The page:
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Elon Musk during today's press conference in South Australia. Photo: Jay Weatherill's YouTube

Tesla has won the bid to install the world’s largest lithium-ion battery in South Australia—and must do it within 100 days or it will be free.

Jay Weatherill, Premier of South Australia, announced the partnership—alongside Elon Musk—during a press conference streaming live on Weatherill’s Facebook account.

“[This] is something...that is three times more powerful than anything else on Earth,” Musk said during the announcement.

Musk’s company will team with French-based renewable energy company Neoen for the project. Per the agreement, Tesla will install a 100 MW/129 MWh Powerpack system that will be paired with Neoen’s Hornsdale Wind Farm near Jamestown, South Australia.

The Tesla Powerpack will charge using renewable energy from the Hornsdale Wind Farm, and then deliver electricity during peak hours to help maintain the operation of South Australia's electrical infrastructure.

“I do see this as something the world will look at as an example of being able to do large-scale battery applications for the grid. It’s really going to be an example to the rest of the world,” Musk said.

Neoen’s Deputy CEO Romain Desrousseaux echoed Musk.

“This is really a pilot of how we should integrate renewables with storage to make long-term sustainable…and competitive energy for South Australia, but also for most of the places in the world,” Desrousseaux said.

Leading the charge

South Australia is no stranger to renewable energy. Environmentalists have applauded the state in the last few years as it moved from coal-fired power stations to wind, solar and gas. According to the state, wind now provides 40 percent of its energy.

However, last September, a storm damaged infrastructure, and the grid became overloaded and collapsed—leaving 1.7 million residents without electricity, some for up to two weeks. Further blackouts occurred in the heat of the Australian summer in early 2017.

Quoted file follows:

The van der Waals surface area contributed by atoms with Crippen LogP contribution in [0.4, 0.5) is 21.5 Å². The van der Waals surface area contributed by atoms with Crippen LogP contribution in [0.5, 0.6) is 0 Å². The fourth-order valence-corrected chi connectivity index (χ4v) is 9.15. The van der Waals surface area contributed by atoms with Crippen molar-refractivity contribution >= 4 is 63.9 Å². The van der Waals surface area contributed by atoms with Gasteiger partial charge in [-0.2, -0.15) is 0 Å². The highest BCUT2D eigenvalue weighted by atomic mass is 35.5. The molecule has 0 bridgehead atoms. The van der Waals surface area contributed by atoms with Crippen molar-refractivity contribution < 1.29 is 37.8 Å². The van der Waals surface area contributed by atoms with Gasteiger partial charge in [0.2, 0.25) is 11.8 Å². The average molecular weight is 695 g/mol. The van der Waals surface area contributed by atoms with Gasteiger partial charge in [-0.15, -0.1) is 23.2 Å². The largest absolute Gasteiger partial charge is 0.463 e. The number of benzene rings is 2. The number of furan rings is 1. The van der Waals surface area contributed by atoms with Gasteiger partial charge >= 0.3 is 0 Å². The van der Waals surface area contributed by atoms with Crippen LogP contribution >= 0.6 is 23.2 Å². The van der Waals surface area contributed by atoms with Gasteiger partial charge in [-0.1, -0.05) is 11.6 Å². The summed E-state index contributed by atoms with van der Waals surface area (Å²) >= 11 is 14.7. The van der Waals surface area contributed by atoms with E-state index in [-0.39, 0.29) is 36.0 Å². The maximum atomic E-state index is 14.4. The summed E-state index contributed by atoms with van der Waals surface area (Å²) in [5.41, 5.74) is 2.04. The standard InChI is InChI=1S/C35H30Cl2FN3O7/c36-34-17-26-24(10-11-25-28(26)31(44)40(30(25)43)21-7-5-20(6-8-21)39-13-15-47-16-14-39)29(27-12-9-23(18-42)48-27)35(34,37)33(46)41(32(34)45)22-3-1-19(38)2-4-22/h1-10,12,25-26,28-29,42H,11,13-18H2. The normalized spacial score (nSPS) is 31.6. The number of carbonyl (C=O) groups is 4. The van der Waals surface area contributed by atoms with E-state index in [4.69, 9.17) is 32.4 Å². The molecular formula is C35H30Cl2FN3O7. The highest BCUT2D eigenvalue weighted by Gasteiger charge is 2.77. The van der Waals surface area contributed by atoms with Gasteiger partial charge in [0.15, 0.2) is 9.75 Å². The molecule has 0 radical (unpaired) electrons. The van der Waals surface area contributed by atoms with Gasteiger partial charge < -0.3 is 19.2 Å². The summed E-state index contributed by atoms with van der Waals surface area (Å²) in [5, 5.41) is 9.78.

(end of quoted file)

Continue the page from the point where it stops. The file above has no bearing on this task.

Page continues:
Wanting to maintain a leadership role in renewable energy, the South Australian government asked for proposals from interested parties that could deploy grid-scale energy storage options with at least 100 megawatts of capacity. Tesla was chosen this week after a “competitive bidding process” that included dozens of global companies.

100 days

One would expect a project of this magnitude to take months, even a year, but Musk professed on Twitter in March 2017 that his company could solve South Australia’s power woes in only 100 days. He reiterated that stance during today’s press conference.

“We need to get it done, we need to make sure it’s working properly, and we want to do it in less than 100 days,” he said.

Musk said he insisted the 100-day deadline be written into the project’s contract since that’s what he said publically. If Tesla falters, Musk said it would cost the company “a very large sum of money, maybe $50 million or more.”

In addition to the Powerwall improving the overall reliability of South Australia’s electrical infrastructure, Tesla announced the system is also being installed for residential customers across Australia.

“The same technology that can help stabilize the South Australian grid can also be used by homeowners to collect energy during the day so it is stored and made available day and night, providing uninterrupted power even if the grid goes down,” Tesla said in a press release.

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